Let’s look at the deciding innings (10th on Saturday, 9th on Sunday) of the Lost Weekend in San Francisco.
2 solid outfield hits (Roberts, Winn)
2 ground ball singles (Rowand x2)
2 non-advancing outs (Molina K, Vizquel bunt popout)
1 outfield single that a better LF may have caught (Winn to Manny)
1 poorly-hit RBI fielder’s choice (Burriss to Broxton)
1 hit by pitch (Ochoa by Broxton)
1 error which could have been a game-ending DP (Blake on Castillo)
1 RBI fielder’s choice which a better 2B may have made a game-ending DP (Castillo thanks to Ozuna)
1 RBI infield single which a better SS would have at least had a shot at (Velez thanks to Berroa)
There’s been a lot written all around the baseball world over the last two days about how Jonathan Broxton and Hong-Chih Kuo “blew” back-to-back saves, and in the strictest sense of the word that’s true. It’s hard to argue that they got the job done when the team lost so clearly, they didn’t.
I just think it’s hard to lay all the blame at the feet of these two guys when it’s pretty clear that neither of them performed all that poorly. There were zero walks, zero homers, and one hard-hit ball apiece. It was the defense which completely blew it behind them, especially on Sunday. If Blake makes that play, you’re guaranteed one out with the possibility of a game-ending DP. If Ozuna doesn’t break the wrong way, there’s a much better chance of getting two outs rather than one. And on the last play, while it would have been a highlight if the out had been made, Berroa being unable to even pick the ball up guaranteed that there’s not even a chance to make the play to first. It’s hard for any pitcher to succeed under those circumstances.
But what’s to be expected when your middle infield in the late innings of a close game consists of two guys no one wants? Especially when you’ve got a middle infielder like Chin-Lung Hu in the minors who’s well-known to be one of the slickest fielders around and is pretty likely to be a superior hitter as well? Before this whole debacle went down, I’d already argued that Hu should be up to replace Berroa (or Ozuna) – and FireNedCollettiNow agrees.
I’m not insensitive to the injury issues that have left us barren at shortstop. But the continued presence of players like Angel Berroa and Pablo Ozuna continues to blow my mind. Neither can hit a lick – that’s no surprise. Berroa and Ozuna share nearly identical 76 and 75 career OPS+ marks, making them a full quarter worse than the average hitter. When you figure that you’re down somewhere around your 6th and 7th options on the middle infield depth chart, you don’t expect a whole lot of offense, so you can live with that. You just expect that for what you give up in offense, you’re going to get some contributions on defense.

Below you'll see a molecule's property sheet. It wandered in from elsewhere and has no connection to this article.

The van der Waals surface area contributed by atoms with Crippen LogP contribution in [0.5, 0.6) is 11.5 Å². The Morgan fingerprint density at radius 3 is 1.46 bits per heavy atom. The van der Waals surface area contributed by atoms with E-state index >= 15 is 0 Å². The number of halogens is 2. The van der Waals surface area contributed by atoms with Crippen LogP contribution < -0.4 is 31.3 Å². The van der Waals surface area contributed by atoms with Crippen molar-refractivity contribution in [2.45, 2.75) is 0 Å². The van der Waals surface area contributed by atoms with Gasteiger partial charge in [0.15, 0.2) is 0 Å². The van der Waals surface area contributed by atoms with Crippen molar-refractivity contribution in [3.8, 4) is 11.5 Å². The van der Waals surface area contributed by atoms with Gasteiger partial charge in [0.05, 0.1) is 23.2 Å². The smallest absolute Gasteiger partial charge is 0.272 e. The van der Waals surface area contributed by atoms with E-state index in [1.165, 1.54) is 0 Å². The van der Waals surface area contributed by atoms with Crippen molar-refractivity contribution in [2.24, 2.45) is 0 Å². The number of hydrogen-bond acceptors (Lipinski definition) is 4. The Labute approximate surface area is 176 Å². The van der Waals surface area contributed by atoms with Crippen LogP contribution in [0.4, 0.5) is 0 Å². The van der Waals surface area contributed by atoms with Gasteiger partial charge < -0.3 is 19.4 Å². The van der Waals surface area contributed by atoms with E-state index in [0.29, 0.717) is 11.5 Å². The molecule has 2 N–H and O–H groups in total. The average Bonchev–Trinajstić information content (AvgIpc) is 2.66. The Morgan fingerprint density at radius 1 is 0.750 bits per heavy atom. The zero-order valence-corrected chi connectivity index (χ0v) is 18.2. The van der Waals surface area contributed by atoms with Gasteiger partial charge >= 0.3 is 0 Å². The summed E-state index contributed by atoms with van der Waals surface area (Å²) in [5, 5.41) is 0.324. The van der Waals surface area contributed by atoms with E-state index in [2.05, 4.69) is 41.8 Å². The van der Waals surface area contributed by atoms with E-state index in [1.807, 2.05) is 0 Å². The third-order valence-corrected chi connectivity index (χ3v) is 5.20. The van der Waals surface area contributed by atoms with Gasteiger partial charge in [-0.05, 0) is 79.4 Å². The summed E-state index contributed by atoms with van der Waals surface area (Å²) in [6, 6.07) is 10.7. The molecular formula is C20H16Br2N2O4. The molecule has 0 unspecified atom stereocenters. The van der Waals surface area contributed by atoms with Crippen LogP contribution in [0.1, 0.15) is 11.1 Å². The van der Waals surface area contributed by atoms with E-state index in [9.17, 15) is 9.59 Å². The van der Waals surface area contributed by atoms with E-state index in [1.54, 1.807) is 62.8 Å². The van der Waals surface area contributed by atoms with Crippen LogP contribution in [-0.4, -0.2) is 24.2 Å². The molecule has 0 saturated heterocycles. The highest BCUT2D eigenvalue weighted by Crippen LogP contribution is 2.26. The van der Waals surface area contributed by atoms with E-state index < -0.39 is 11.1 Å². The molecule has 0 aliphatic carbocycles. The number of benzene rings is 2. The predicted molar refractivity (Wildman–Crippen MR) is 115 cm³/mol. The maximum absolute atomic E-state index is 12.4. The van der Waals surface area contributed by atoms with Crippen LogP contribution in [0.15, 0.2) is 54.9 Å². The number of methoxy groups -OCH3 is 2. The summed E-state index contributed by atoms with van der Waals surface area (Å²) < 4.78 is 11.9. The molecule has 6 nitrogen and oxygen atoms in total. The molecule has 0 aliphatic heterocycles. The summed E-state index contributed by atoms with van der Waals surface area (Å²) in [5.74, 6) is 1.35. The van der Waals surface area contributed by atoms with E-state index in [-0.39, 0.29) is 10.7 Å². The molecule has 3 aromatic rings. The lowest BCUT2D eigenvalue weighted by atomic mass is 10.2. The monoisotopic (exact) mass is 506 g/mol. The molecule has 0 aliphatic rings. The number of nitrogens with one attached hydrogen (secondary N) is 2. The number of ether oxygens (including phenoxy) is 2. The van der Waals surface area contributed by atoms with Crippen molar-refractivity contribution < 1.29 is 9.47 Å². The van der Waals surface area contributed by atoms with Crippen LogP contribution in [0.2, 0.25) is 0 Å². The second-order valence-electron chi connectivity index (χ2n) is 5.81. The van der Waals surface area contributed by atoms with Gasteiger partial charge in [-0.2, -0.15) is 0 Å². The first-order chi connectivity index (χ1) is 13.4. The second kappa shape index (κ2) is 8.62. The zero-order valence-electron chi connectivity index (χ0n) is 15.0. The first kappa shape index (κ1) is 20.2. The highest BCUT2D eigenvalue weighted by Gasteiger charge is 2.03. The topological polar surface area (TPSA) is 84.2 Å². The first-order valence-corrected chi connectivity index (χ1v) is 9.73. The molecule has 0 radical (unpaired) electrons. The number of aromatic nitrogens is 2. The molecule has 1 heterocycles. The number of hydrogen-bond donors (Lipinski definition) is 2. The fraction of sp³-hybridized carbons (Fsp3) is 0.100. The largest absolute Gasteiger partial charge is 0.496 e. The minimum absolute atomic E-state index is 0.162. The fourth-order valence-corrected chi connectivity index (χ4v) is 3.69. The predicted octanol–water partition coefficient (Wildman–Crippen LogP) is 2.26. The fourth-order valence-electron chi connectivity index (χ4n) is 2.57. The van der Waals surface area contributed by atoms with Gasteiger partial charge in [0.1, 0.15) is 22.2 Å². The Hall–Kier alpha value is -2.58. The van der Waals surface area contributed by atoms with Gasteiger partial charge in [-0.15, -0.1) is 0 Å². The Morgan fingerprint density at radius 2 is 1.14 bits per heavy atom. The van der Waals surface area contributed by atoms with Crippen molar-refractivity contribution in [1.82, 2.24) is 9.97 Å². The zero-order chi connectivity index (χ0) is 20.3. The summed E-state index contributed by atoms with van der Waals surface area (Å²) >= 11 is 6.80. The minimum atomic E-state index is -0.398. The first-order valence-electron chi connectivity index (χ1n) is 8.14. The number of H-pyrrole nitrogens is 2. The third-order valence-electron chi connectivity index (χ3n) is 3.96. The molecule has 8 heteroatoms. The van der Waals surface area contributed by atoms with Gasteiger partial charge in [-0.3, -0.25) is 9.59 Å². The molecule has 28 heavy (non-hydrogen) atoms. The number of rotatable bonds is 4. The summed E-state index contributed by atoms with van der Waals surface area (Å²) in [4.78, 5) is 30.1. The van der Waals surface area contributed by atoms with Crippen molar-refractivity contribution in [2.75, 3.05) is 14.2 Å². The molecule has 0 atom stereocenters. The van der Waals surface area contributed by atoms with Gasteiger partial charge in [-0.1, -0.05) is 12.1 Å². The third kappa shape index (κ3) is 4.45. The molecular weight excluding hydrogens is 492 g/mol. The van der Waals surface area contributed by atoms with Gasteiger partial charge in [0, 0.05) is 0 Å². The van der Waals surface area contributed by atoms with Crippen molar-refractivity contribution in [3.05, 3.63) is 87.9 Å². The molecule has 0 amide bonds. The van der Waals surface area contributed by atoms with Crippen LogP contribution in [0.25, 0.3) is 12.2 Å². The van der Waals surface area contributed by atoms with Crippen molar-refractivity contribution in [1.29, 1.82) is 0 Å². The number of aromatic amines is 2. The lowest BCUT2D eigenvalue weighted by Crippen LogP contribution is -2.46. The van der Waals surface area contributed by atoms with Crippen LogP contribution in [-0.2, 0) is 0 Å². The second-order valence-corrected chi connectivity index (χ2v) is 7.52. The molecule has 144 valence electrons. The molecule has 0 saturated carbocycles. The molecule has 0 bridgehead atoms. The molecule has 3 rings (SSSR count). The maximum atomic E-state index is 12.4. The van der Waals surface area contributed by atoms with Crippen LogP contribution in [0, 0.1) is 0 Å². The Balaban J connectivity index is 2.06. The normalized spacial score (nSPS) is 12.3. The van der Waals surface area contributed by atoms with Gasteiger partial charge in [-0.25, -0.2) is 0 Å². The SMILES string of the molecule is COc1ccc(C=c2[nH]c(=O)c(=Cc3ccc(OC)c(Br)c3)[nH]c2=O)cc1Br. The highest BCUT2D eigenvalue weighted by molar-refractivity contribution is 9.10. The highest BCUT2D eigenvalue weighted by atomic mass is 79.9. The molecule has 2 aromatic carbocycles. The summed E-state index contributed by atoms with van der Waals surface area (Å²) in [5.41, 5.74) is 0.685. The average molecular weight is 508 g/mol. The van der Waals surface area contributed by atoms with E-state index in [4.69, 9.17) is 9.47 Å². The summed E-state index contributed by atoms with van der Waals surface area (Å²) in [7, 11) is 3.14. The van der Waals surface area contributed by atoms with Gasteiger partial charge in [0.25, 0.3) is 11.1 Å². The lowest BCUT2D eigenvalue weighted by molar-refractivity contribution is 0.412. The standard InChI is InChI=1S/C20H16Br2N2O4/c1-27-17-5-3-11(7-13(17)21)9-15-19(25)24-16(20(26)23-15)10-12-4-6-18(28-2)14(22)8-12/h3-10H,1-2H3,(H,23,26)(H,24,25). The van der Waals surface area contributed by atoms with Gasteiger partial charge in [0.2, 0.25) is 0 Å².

Except that neither of them can field, either. Ozuna is 4 runs below average for his career as a second baseman, according to Baseball Prospectus, and Berroa is an almost unfathomable 45 runs below average as a shortstop over his career. It’s not like we didn’t all know this going in – just read some of the quotes included in our original report on Berroa.
As for Casey Blake, he’s not off the hook either; that error was crushing. But unlike Berroa and Ozuna, he’s at least provided some value with the bat, and his defense has actually been pretty good up until that boot.
I don’t know how this could be any clearer: shoddy defense had a direct impact in one and perhaps both of the previous two late-inning collapses. The two men you currently employ at crucial up-the-middle positions when defense is needed are both decidedly below-average at that task (nor can they hit). You have a far superior option in the minor leagues. What’s the hold-up here?
On another topic, fair’s fair. We’ve been really critical of Joe Torre around here lately, and I think it’s all been justified. So now when he does something that shows he might finally Get It, it wouldn’t be right to not applaud him for it.
Torre also indicated that Andre Ethier will remain in the starting outfield along with Matt Kemp in center and Manny Ramirez in left. Torre said Andruw Jones’ surgically repaired right knee is tender again and his availability even as a defensive replacement is day-to-day.
Meanwhile, Juan Pierre is really the odd man out. Although Torre initially indicated after the acquistion of Ramirez that Pierre would get the bulk of playing time ahead of Ethier, it hasn’t worked out that way. Ethier came into Sunday’s game 11-for-19 lifetime against Matt Cain, then went 2-for-3 against him with a triple, RBI and two runs scored.
“He’s seeing the ball really well right now and he has a little more pop [than Pierre],” Torre said. “As long as he looks comfortable, it’s easy to watch right now.”
The lineup for tonight’s game against Philly just came out and once again, Ethier in, Pierre out. Excellent work, Joe. Keep it up!
- Mike Scioscia’s tragic illness